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House will pass debt ceiling hike with no drama, saving the fight for Biden’s agenda

The House will be in session Tuesday, pausing amid a scheduled two-week break in order to pass the debt ceiling hike approved by the Senate last week with a fun trick. Majority Leader Steny Hoyer announced that the House will use a “;self-executing rule”; which means there doesn”;t have to be a recorded vote on it. That will ensure it passes with minimum drama.

It saves the bulk of the drama for the latest in the budget reconciliation effort for Biden”;s “;Build Back Better”; agenda, and the conflict between a handful centrist Democrats and the progressives. House Speaker Nancy Pelosi signaled an unacceptable capitulation to the centrists in a letter sent Monday night, advising Democrats that the “;guidance”; from members she has “;overwhelmingly”; heard is that they want to “;do fewer things well”; in President Biden”;s big reconciliation package.

Maybe the drama happened overnight, because when Pelosi appeared Tuesday morning for her weekly press conference, she appeared to walk that back. CNN”;s Manu Raju asked what “;key pillars of their plan”; were on the chopping block–;”;universal pre-K, child tax credit, tuition free community college, paid family leave or Medicare expansion”;–;to get to those “;fewer things.”; Pelosi replied, suggesting “;they will instead look at paring back the number of years.”; That”;s the solution that the progressive caucus, seemingly with President Biden”;s backing, has suggested.

“;The White House isn”;t making the demands to exclude universal child care or universal pre-K,”; Rep. Alexandria Ocasio-Cortez said on Face the Nation a few weeks ago. “;This is coming from the more conservative wing of the Democratic Party, but those are the conversations that we need to have because the thing is is that Washington math is notoriously funny, and you can make a $1 trillion bill into $2 trillion, you can make a $3 trillion bill that helps fewer people,”; she said. “;That”;s why we really need to talk about the substance of this.”;

It”;s definitely coming from the more conservative wing of the party. Rep. Suzan DelBene, the Washington state chair of the centrist New Democrats (sounding like a rehash of the old Blue Dog caucus) was full of compromise and cut-backs Tuesday morning. Also the usual defeatism we hear from that crowd. “;[I]t is clear the size and scope of this package will shrink to reach an agreement with the Senate,”; she told reporters. She added: “;I have little confidence that a future Republican-controlled House or Senate would extend the enhanced Child Tax Credit or other Democratic priorities without significant erosion.”;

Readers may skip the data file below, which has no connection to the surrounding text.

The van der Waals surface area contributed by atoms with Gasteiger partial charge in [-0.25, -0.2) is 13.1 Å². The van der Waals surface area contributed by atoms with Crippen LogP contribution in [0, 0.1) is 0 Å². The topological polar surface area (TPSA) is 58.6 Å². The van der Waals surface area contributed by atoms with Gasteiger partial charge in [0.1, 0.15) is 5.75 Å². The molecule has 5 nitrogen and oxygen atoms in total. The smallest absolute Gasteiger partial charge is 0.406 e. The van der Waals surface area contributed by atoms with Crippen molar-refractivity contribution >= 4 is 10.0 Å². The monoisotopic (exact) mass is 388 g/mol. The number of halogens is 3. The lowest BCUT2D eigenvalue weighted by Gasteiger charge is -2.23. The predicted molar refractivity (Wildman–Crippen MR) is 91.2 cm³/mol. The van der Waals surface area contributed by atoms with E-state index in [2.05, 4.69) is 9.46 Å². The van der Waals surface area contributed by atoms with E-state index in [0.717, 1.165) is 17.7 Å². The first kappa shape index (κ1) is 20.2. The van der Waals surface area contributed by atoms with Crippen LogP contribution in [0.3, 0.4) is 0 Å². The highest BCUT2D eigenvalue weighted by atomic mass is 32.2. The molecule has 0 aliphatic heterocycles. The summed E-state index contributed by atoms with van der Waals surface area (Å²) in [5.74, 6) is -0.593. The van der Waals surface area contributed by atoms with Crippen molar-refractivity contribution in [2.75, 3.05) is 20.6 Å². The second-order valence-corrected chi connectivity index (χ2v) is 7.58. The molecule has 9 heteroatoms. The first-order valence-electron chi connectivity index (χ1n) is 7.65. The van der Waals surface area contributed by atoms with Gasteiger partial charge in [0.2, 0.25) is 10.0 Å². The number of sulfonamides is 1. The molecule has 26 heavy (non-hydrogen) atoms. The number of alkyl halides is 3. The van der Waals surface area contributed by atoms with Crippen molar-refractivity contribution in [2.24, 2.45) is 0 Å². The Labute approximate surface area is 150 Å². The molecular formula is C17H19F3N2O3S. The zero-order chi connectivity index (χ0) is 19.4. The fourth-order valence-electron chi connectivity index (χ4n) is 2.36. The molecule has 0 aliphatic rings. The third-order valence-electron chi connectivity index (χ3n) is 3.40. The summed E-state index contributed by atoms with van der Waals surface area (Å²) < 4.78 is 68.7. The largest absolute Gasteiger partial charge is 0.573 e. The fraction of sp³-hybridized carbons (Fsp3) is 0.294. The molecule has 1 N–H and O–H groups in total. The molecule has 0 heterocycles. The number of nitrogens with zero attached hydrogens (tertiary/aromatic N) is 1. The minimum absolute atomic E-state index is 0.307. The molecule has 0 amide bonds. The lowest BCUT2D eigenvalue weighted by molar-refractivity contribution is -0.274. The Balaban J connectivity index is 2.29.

Here”;s what DelBene is ostensibly saying: We can”;t do good things for people and then stand behind them. We can”;t work for the future. We can”;t fight because we might lose if we do. What she”;s really saying is that centrists won”;t fight. They won”;t meet the moment to do the critical things–;the popular things!–;their constituents need. And they won”;t say out loud what it is they want to cut. Not publicly, anyway.

So what”;s going to be on the chopping block? Biden”;s plans for small business that would give a massive boost to small, Black-owned businesses like Ashley Bradley”;s food truck, Spoon-a-Bowl? “;Operating a food truck allows us to service diverse neighborhoods all across the Las Vegas area and meet people in their communities,”; Bradley writes. “;Over the years, we”;ve talked to many people who, like us, dream of starting their own business. But many simply don”;t have the resources to do so.”; Is that what centrists want to chop?

How about expanding Medicare so that elderly and disabled people can get the hearing, dental, and vision care–;finally!–;that will help them live full, healthy, and happy lives out there in society? How about family and medical leave that will help families take care of loved ones and each other, without worrying about jeopardizing their income? Or, how about that universal pre-K and monthly child tax credit payments that will help young families and bring millions of children out of poverty?

That”;s going to be the drama of the next few weeks, even though it shouldn”;t be. Even though $3.5 trillion is not a huge amount of money to spend to set the economy to rights. Even though everything in Biden”;s agenda is very popular. Even though a Democratic party that delivered all of those things would have a better chance of keeping congressional majorities in 2022 if they passed–;and ran on!–;all of these things.

Read more: feeds.dailykosmedia.com

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Written by mettablog

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